Apricot and Chili Roasted Pork
Chipotle chiles are smoke-cured jalapeño peppers that have been left on the vine to ripen into a cherry-red hue. Ripening the jalapeños first gives these smoky chipotle peppers a delectably sweet and savory flavor, emitting notes of raspberry, cherry, and tomato. The word chipotle comes from the Nahuatl chīlpōctli, which means “smoked chile.” The Spice House’s chipotles are of the Morita variety, which are predominantly cultivated in Northern Mexico in the state of Chihuahua. Morita chipotles are the most commonly found variety of chipotle in the United States. Morita means little blackberry or mulberry in Spanish, a nod to this variety's fruity sweetness. Its heat level clocks in at 13,000 to 28,000 on Scoville Heat Scale, giving off a pleasant heat without singeing the palate. Whole Morita chile peppers can be added to marinades, brines, and homemade pickles. For a chile puree, soak whole chipotles in warm water for 15-20 minutes before pureeing in a blender or food processor. Add water or vinegar to thin the puree to your desired consistency. Use this chipotle puree to add sweet, smoky heat to barbecue sauce, stews, chili con carne, salsas, and soups. Ingredients: Chipotle chiles.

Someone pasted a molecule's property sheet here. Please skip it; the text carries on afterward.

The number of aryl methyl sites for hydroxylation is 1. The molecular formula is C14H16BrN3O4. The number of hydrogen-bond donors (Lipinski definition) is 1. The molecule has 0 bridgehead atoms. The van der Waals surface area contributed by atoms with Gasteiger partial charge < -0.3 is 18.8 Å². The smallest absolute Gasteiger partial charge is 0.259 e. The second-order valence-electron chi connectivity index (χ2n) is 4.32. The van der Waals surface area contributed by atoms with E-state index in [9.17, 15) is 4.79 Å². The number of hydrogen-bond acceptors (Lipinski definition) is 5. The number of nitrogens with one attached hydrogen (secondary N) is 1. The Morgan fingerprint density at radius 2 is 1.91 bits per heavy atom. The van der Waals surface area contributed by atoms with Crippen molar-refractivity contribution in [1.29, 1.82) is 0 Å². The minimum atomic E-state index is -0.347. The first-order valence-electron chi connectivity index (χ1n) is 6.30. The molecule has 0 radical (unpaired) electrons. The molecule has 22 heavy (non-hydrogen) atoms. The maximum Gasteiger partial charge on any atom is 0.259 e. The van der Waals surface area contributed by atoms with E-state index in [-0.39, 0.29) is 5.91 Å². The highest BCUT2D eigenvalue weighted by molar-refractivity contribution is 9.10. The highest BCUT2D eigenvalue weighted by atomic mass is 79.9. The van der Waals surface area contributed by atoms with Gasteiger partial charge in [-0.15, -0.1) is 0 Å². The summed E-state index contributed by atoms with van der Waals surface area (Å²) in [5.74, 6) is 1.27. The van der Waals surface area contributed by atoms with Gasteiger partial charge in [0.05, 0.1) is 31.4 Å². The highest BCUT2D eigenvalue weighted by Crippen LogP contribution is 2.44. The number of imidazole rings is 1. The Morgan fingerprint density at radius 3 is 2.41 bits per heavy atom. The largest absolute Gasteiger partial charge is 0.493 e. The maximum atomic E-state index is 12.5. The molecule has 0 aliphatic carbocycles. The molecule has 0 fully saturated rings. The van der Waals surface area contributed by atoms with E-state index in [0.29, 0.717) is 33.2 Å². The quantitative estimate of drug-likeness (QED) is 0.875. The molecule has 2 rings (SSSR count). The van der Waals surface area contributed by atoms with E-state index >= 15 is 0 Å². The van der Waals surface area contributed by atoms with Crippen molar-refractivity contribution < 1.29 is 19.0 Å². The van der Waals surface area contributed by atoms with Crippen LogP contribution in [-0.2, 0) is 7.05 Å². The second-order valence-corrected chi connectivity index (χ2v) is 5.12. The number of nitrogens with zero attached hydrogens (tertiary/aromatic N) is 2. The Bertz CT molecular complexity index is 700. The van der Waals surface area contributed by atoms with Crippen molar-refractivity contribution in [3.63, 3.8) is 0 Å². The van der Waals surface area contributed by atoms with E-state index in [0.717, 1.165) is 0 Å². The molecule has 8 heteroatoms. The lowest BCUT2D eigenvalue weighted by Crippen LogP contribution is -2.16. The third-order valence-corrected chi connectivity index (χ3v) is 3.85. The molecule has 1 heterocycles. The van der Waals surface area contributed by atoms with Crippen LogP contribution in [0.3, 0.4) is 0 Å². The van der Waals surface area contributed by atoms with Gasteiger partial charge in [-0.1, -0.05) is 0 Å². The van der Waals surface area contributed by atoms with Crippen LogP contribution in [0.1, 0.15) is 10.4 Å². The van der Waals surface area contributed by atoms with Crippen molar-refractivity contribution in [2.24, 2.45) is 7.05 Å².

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An absolute must have in my Texas Red.
These and a few other chilies would not have been on my radar had it not been for the Spice Team's recipe for Roasted Tomato Salsa. Oh my, did my kitchen smell terrific! This recipe is definitely NOT for the faint of heart. Hubby broke out into a big sweat and a big smile and deemed the effort “spectacular.” Despite his praise, next time I plan on using only ONE Carolina Reaper. Happy that all the chili packages needed for this recipe come with enough product to make about 4 or 5 batches of salsa. This will be a new staple in our household.